By Nico Morgan
Over the weekend, I moved into my first new apartment. My girlfriend was there the entire time by my side, helping me haul boxes to and from. With us, two other friends, both girls, who later kissed on a club’s dance floor while we were all a little tipsy from celebrating. They’d been on a few dates already, and my girlfriend and I were absolutely thrilled to see them hitting it off so well. My girlfriend, drunker than I was by the end of the night, cried inebriated tears of joy while she laid curled up in my backseat.
I was raised extra conservative, in a religion where being “homosexual” was one of the worst sins out there. It was one of those religions where being gay wasn’t necessarily a sin, but acting on your gay instincts sure was. That’s how I grew up, taught to be forever bitter about those “gay people” and how they were only out to ruin the sanctity of marriage, or whatever.
But now, obviously, everything is different. I’m in a healthy, committed relationship with my gay as hell girlfriend, and I’m happy. Despite that, though, I’m still relatively closeted– at least, when it comes to my family and friends back home. Those family and friends that, all my life growing up, were an equal part of the homosexuality = sin movement.
I want to come out to them, to my entire Facebook roster of friends, actually, but every time I think about it, I feel a little bit sick. I don’t know why I do, a part of me is constantly repeating, “if these are people you really want in your life, you shouldn’t care if they shun you, if they turn their backs on you. Those who really love you wouldn’t do that.”
Some of those people have been my best friends since grade school, some of those people are my dearest family members, and the thought of “disappointing” them absolutely crushes me. How am I supposed to tell my dad, my best friend, that I might never give him biological grandchildren? How do I tell my church-centric grandparents that I’ll probably never make use of the marriage quilt they sewed me, because I might never be able to legally marry in the first place?
There’s more to it, though: 90% of those friends, those family members, were Trump supporters. They voted for him, the man who publicly shames women, the man who claimed so adamantly throughout his campaign to be LGBTQ+ friendly, yet now surrounds himself with an almost entirely anti-gay cabinet.
And speaking of gay marriage and the legality of it, that’s not even the tip of the iceberg. For those identifying as LGBTQ+, gay marriage might literally be one of the last of their worries, despite it being one of the most common in the public eye.
For example, in South Carolina in 2016, Domestic Violence Laws didn’t apply to gay couples. This meant that, despite two people of the same sex cohabiting the same as those in opposite-sex relationships, the two same-sex partners could not receive the same protective orders as the opposite-sex partners.
More so, in the LGBTQ+ realm, mental health issues are rampant, which is probably to be expected. To top it off, in a study conducted by the JAMA Network, 55% of psychiatrists do not accept health insurance, ACA (Obamacare) or otherwise.
LGBTQ+ couples are being refused wedding cakes, wedding photography, and some things as silly as floral arrangements. As of 2016, gay and transgendered people can still be fired from their jobs simply for being gay/trans in 28 states, and with Donald Trump’s cabinet, I don’t expect that number to be falling any more in the coming years.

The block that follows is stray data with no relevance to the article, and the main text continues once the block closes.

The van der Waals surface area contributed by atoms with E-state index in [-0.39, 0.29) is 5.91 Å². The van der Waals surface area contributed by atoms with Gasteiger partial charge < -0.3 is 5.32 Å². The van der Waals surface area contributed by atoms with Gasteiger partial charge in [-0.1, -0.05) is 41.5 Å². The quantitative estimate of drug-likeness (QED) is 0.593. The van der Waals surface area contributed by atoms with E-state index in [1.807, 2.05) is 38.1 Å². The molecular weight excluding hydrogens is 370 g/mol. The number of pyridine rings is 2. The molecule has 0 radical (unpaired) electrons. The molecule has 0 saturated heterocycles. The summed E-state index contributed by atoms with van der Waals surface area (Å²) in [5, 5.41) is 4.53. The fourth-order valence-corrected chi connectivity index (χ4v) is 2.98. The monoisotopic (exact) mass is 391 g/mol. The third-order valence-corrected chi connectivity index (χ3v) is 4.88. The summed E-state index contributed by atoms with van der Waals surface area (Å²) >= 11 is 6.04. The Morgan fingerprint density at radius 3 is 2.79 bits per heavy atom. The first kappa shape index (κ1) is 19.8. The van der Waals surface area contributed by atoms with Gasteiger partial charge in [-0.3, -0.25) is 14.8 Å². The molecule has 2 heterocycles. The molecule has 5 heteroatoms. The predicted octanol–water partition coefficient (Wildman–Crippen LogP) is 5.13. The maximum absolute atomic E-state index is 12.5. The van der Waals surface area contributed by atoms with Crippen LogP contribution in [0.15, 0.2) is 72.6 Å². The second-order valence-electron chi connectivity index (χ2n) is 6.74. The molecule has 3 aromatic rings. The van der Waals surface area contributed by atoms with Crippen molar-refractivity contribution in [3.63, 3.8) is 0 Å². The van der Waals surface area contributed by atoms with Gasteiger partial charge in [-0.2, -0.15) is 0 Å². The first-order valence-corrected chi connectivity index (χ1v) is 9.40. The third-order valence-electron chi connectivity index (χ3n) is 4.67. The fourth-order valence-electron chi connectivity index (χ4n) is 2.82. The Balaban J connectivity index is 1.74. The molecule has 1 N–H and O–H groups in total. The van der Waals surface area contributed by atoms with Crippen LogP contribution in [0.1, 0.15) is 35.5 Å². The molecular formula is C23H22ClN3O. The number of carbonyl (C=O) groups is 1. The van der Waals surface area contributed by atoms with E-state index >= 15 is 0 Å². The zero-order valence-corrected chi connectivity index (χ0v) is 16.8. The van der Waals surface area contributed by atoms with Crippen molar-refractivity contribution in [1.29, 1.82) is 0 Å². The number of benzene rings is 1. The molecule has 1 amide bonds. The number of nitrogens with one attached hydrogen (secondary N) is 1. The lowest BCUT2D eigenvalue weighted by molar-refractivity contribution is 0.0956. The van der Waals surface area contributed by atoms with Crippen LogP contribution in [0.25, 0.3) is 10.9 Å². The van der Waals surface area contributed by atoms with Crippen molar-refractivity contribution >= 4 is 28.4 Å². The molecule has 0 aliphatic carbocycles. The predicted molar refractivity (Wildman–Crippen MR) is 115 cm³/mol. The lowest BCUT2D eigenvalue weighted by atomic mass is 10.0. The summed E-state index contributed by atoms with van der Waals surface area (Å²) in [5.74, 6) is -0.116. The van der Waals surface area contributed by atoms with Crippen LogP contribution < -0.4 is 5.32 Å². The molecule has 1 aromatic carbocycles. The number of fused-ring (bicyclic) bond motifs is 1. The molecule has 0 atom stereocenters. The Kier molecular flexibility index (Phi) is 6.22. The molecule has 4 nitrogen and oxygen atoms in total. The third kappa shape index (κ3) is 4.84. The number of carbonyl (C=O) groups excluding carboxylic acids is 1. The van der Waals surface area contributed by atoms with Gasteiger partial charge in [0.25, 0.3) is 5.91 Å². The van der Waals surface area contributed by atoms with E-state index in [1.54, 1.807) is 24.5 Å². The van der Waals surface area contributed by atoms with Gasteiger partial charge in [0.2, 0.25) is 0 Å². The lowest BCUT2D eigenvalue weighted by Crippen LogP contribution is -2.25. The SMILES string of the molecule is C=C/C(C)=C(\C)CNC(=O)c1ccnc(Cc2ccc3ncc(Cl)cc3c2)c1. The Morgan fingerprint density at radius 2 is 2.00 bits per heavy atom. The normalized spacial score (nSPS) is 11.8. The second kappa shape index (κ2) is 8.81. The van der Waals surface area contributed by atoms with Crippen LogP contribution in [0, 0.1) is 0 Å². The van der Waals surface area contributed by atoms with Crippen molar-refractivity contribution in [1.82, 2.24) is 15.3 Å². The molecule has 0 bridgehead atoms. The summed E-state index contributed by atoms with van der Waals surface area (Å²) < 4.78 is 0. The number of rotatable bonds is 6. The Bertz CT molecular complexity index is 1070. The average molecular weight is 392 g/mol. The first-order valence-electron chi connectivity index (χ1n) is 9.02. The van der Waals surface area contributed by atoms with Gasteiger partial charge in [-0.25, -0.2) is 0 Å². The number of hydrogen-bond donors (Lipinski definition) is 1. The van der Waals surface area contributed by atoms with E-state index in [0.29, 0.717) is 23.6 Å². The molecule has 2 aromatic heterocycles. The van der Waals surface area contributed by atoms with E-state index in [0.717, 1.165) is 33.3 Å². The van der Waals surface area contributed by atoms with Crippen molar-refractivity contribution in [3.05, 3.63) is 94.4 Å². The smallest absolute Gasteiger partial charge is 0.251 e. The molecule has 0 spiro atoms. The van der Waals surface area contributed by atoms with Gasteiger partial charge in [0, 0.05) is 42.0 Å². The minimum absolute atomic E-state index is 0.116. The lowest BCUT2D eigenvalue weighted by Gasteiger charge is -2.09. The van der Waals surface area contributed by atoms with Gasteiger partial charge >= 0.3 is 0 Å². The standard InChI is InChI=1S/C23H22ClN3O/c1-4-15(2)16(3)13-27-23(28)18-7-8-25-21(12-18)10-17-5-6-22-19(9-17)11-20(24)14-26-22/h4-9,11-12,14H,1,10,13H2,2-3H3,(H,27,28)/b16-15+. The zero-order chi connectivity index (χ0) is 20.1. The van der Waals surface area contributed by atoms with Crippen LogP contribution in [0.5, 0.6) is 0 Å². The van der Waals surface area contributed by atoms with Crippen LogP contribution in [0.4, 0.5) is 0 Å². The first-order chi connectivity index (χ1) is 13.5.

My girlfriend understands why I’m wary of coming out, even as bisexual. Her family, meanwhile, is loving and supportive, and she’s allowed to choose whatever she wants without even a batted eye– and damn, how I envy that.
It’s not that I truly believe my closest family members would disown me over the revelation, and I know I don’t actually want to associate with any anti-gay agenda pushers in my life, anyway– but the fear remains, outside of my friend/family relationships. Marriage, careers, horrible insults in the streets, actual violent attacks, all just for holding hands with my girlfriend in public.
But, despite all of this doom and gloom, I find it hard to only be pessimistic about the overall outlook. Despite Donald Trump’s hate agenda, and his people’s’ desperation to silence those like me, there’s a storm coming, and I can feel it.
Support communities are forming around the country, whether the focus is on LGBTQ+ people, women, or another marginalized group. Allies are joining the fray, more and more people are vocalizing their sexuality without fear, strengthening those who might still be too afraid. Good things are blossoming around this fear and hate, and I expect soon they will completely drown out the worst of it, to be replaced with a sweet-smelling bouquet of calm.
If you’re a member of one of these groups, particularly the LGBTQ+ group I am speaking of right now, I challenge you this: if you’re in a safe place, if you’re protected, do not be afraid to make yourself vulnerable in terms of your sexuality, and in turn, allow opportunities for others around you to do the same.
After all, it wasn’t until I had a safe space of my own that I was able to come out of my shell and begin unlearning all of the vitriolic sentiments I’d been taught as a child, and I know I’m certainly not the only one out there.
Nico Morgan is a freelance writer from Idaho, where she spends most of her time writing, drawing, and plaiting tiny braids into the fur of long-haired cats. You can find more of her daily one-liners on twitter, @holobun.